To: The Steering Committee of the U.S. Green Party and the
Presidential Exploratory Committee of the Green Party

From: Ralph Nader

Date: December 22, 2003

I am writing to withdraw my name from consideration as a potential nominee for the Green Party presidential ticket in 2004.

I write this with regret because of my support for your platform and civic activities, because of our shared political history and because of the numerous efforts I have made, over the years since 1996, to help grassroots Greens build the Party.  Since running as your nominee in 2000 through all 50 states - from the disenfranchised Anacostia in Washington, D.C. to corporate-dominated Alaska, from downtown Hartford to the pilot industrial hemp field of Hawaii (not to mention those states where we had to help build the party from scratch) -- I have met with Greens from around the country and the world, scheduled and completed more than 45 fundraisers in some 30 states, assisted in starting the Campus Greens and supported more than a few state and local Green candidates.  I remain a registered Independent.  But my efforts to build the Green Party and my public contributions on issues of importance to Greens can be compared favorably with those who wear their Green Party registrations as some badge or bona fides.

More recently, as part of my exploratory effort, I have met or spoken with Greens from all over the country in extensive conversations, heard from even more through sign-on letters, Kucinich supporters, Greens for Dean, state and local Green groups, newspaper and magazine accounts, including the Green Pages and Green Horizon, etc., all of which illustrate how the reaction to George W. Bush, has fractured - more than galvanized -- the Greens as a Party.  Most individuals have the best intentions, and there are people who have now dedicated years to help building the Greens.  However, many of the communications I have received express volumes about the maturity of the Greens as a political party.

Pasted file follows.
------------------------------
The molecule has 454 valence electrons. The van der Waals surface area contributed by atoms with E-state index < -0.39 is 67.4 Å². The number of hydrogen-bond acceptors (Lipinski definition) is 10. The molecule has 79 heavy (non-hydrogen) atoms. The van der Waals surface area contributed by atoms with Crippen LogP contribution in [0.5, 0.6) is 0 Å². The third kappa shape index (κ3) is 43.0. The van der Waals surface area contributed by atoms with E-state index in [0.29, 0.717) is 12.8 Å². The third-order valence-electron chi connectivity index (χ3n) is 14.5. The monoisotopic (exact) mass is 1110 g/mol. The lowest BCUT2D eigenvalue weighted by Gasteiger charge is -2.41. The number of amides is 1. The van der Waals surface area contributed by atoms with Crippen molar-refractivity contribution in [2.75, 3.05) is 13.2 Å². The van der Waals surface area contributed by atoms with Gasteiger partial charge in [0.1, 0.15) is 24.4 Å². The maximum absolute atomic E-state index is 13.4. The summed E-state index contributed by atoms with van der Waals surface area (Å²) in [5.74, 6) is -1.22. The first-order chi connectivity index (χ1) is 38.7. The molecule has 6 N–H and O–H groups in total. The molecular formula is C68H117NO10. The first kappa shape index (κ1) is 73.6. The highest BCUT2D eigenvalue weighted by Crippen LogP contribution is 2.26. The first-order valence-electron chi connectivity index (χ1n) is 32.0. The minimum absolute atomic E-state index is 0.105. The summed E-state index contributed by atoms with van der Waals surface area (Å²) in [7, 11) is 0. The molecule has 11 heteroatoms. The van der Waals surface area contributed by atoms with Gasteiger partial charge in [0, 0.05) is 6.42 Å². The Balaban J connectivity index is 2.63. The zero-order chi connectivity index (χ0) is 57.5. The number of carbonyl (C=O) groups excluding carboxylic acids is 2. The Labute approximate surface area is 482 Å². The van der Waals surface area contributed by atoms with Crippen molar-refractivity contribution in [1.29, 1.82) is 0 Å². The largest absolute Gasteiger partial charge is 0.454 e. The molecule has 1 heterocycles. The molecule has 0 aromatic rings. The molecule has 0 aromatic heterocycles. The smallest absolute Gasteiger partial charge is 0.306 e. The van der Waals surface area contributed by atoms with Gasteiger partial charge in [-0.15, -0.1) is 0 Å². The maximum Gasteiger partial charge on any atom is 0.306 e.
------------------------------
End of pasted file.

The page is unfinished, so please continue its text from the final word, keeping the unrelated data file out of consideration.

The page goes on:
Although its growth has been slower than many of us would like, the Green Party at least remains poised to respond to the voters' desire for a third party.  The failure of the two major parties both to engage 100 million nonvoters and to provide existing voters with choices over a broad range of important issues has been a continual reality for Greens.  With this in mind, uncertainty expressed by the Party's leadership regarding the conditions under which the Party may or may not field Presidential and Vice-presidential candidates in 2004 can only be interpreted is a confused retreat.

Specifically, the Steering Committee has declared in reference to whether "the Green Party will (or won't) run a high- (or low-) profile candidate for President in 2004, and that the candidate will (or won't) drop out in their (sic) run for the Presidency before Election day, possibly making some kind of accommodation (or not) with the Democrats and their candidate!" that:

"The truth is, no one person or group of persons, inside or outside of the Green Party will make those types of critical decisions in the Green Party.  The strategy the Green Party pursues will be arrived at through a comprehensive process that is beginning now and will go on in every state Green Party, either through conventions or primaries.  The conventions and primaries will in turn select delegates from every state Green Party who will come together at our National Convention in the summer of 2004 to make a final, collective decision as to whether the Green Party will run a presidential candidate, and, if so, who that person will be."